Chad: Ok, that is a little bit different from the comic.
Marc: Yeah, I mean he still looks like Jackie, although he just isn’t wearing a costume in the game, which is cool with us because there is so much other stuff that Starbreeze put in there that IS about The Darkness. That was something we talked about very early on in the development because they were kind of worried, like I said they were very respectful of us and the property. They said we would kind of like to NOT have Jackie in the costume and this is why, all these cool things are going to be happening around him. Make him just a regular looking guy, like he is in the comic, and then have all this really cool darkness crap going on with all these demon guys running around and that’s all you really need. And you know what, they were absolutely right, that wasn’t something we had to go back and forth about.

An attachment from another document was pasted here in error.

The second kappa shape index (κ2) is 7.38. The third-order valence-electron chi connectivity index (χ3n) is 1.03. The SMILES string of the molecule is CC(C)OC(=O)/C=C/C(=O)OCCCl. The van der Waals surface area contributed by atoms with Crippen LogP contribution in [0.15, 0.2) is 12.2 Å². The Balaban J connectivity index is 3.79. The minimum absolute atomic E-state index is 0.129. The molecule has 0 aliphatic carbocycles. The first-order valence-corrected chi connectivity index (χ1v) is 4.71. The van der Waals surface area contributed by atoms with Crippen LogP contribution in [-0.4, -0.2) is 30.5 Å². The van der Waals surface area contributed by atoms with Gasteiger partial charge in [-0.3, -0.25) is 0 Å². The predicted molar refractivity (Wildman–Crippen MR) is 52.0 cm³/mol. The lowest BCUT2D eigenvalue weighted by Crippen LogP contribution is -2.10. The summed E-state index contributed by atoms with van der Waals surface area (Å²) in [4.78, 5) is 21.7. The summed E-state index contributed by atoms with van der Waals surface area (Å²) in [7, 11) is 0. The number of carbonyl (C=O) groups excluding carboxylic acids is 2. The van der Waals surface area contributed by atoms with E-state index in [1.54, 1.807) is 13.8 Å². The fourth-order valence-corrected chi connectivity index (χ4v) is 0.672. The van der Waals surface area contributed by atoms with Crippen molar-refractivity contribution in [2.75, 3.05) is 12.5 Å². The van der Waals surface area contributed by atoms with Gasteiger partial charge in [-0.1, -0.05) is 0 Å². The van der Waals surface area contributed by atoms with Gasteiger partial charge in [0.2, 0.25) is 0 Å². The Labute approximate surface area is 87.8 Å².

Chad: How many villains from the comic will be in the game and can you name a few?
Marc: Recognizable villains that people will see in there from the comic; Uncle Paulie who was a fixture in the comic, especially in the Paul Jenkins issues. He is kind of the main mortal lord in the book and he has his guys that work for him and then there is another place, another part of the game which we have hinted to in the press, called The Other World, which is the supernatural world of The Darkness. You as Jackie will play two fifths of the game in that level, which is actually pretty cool supernatural villains for Jackie to go up against so he’s not just fighting mobsters the whole time.
Chad: Ok.
Marc: Starbreeze was really smart in making sure that Jackie, when he goes up against junior antagonists, there are a lot of them and they can do a lot of damage to Jackie. They were also very smart about taking it to another level when you get to the point that Jackie is fighting these OTHER things that are NOT people. So that was pretty cool.

Chad: Having seen the game in progress, what are your thoughts? It sounds like you like it a lot.
Marc: You know, we have had experience with working with other media, and working with people with various levels of success you know, and it’s always a crap shoot. Before I got any taste at all of the movie or TV business I always wondered how anyone could spend so much money on a movie and still have it come out like crap, ha-ha.